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In the official acts of most of the countries of Christendom, and notably in England, the regnal year of the sovereign was always given and sometimes this was the only indication of the year.
As a continuous system of year enumeration the oldest era in practical use appears to have been that known as the "Era of the Martyrs" or "of Diocletian" () was in familiar use in Spain from the fifth century down to late in the Middle Ages.
The indiction was a cycle of fifteen years, the first of these cycles being conceived to have started at a point three years before the beginning of the present Christian Era.
It was usual to indicate only the position of the year in the current indiction, and no notice was taken of the number of cycles already completed.
It is only from about the year 679 that we are able to appeal to English charters of indisputable authenticity.
Before the Christian Era was generally adopted in the dating of documents various other systems were employed at different periods and in different countries.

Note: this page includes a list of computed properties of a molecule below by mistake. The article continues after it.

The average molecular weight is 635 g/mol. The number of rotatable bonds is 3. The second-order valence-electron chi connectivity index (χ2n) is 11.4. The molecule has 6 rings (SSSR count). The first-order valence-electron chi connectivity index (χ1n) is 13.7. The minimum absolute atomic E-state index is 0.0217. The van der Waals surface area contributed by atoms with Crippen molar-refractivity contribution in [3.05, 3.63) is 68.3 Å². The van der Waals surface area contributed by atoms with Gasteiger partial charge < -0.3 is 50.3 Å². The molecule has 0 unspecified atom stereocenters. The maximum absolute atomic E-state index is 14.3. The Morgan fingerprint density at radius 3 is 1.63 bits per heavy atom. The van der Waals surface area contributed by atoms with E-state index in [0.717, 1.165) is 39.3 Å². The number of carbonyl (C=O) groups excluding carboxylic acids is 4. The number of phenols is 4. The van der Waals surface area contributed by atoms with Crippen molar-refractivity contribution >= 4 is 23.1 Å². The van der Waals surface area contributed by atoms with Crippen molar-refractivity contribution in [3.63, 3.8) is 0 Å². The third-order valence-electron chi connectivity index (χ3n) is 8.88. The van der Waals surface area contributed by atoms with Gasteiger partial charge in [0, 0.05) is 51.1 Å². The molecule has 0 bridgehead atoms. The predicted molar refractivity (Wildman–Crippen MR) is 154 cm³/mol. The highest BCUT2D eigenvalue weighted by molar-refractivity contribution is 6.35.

The best known of these was the counting by "indictions".
In the course of the Middle Ages this principle was generally admitted, and we find, for example, that at Cologne in the twelfth century the validity of a certain instrument was contested because it lacked a date. now the Roman decrees lay down that letters which lack the day and the indiction have no binding force." (Westdeutsche Zeitschrift für Geschichte, I, 377.) But although this principle was recognized in theory it was not always carried out in practice.
"Those who have seen it say that the document which John brought does not bear the day or the indiction . Even down to the beginning of the twelfth century not only royal and imperial letters but even charters (), properly so called, were occasionally through the carelessness of officials sent out without a date.